The Collective Protagonist: Multiple Points of View and the Search for Truth in Familial Narratives
Kipling, Tyler Miranda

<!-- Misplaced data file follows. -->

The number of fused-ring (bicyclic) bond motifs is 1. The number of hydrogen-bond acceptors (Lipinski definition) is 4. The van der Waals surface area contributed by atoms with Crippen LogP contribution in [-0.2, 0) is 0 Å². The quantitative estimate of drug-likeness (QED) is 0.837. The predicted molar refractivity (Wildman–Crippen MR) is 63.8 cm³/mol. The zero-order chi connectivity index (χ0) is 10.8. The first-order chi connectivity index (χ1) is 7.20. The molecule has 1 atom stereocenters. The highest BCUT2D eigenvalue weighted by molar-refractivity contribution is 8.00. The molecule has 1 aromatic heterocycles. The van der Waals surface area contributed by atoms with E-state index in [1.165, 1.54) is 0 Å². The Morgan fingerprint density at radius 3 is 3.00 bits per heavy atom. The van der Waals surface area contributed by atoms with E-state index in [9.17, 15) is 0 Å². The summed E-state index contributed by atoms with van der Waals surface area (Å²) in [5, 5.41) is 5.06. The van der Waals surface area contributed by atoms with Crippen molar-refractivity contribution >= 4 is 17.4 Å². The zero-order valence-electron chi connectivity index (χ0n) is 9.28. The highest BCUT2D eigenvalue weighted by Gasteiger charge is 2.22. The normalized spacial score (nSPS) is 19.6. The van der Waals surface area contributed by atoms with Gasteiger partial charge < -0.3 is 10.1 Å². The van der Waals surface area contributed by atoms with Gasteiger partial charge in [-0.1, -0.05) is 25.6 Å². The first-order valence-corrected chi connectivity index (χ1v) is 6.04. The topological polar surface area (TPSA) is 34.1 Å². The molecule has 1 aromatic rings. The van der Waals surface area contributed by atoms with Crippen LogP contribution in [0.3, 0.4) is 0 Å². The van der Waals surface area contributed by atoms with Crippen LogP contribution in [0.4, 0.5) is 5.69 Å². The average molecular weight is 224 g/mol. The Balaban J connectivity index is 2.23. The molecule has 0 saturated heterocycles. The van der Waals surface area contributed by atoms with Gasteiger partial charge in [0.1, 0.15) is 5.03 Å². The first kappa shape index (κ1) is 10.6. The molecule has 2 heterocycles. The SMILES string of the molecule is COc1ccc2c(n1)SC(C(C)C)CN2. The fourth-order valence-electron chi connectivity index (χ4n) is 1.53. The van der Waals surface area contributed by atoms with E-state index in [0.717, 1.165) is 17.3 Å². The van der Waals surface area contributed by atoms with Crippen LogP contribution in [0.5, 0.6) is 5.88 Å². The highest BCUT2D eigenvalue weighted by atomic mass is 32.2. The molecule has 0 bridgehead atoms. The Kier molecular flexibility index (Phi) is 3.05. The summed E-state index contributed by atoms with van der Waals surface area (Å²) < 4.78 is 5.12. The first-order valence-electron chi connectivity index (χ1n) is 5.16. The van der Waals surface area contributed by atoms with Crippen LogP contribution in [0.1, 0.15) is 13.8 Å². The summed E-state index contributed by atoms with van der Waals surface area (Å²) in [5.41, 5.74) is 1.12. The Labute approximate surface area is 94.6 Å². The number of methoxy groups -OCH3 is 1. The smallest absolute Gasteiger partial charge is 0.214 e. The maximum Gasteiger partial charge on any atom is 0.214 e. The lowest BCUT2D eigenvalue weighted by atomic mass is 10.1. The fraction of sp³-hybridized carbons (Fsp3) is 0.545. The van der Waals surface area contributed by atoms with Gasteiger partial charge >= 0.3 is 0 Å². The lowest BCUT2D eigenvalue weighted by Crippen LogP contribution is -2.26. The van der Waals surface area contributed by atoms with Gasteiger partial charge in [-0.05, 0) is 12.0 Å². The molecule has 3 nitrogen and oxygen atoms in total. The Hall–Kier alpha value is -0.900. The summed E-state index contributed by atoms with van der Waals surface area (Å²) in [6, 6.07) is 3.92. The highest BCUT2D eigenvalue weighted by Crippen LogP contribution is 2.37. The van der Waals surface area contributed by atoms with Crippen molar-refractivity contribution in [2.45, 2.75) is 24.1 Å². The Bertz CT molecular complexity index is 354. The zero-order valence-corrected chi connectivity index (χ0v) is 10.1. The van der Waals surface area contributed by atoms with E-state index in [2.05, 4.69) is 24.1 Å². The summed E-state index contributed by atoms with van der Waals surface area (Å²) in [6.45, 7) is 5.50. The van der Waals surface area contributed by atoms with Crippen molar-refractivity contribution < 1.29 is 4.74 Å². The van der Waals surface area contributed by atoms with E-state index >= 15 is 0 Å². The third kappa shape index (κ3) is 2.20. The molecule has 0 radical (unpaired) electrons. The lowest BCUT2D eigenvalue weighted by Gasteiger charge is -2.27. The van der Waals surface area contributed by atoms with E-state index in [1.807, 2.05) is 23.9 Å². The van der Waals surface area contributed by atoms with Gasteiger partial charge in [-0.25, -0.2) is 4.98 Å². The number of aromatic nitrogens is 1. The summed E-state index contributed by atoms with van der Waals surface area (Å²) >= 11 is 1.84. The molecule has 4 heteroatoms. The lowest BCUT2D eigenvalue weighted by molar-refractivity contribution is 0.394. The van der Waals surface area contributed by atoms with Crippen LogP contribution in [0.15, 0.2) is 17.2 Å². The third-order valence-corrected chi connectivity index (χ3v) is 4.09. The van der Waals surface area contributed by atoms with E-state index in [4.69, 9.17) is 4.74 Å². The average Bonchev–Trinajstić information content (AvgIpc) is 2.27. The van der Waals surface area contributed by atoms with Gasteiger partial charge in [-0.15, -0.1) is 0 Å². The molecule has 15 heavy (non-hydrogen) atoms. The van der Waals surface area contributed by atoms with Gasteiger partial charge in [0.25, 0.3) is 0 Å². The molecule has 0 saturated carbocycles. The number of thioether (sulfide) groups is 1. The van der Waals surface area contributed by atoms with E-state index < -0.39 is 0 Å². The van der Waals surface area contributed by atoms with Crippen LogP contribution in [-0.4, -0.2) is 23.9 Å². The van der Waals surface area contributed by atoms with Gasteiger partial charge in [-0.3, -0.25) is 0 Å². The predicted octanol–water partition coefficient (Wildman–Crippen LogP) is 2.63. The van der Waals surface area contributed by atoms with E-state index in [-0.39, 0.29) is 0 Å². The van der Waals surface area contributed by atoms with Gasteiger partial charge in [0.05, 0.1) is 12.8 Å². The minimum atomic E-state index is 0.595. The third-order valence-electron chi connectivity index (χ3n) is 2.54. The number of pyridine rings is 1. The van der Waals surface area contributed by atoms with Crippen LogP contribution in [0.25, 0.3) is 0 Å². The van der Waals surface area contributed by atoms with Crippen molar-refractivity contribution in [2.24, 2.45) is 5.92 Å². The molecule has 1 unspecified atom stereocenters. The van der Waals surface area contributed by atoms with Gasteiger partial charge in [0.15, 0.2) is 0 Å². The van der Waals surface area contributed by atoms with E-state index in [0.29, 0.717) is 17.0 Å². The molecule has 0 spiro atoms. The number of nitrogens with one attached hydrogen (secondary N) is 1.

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How do you tell the story of a family? This is a question that is of key concern to me as both a writer and a reader. I am drawn, from both angles, to character as a key element of fiction. Yet when we speak of a family, we refer not just to the individuals that make up the family, but to the family unit itself, as a series of complex relationships that vary hugely over time and in reaction to events and moments that act as catalysts for change. To capture a family in writing, then, one must be able to express the simultaneity of togetherness and selfhood, of dependence and independence.
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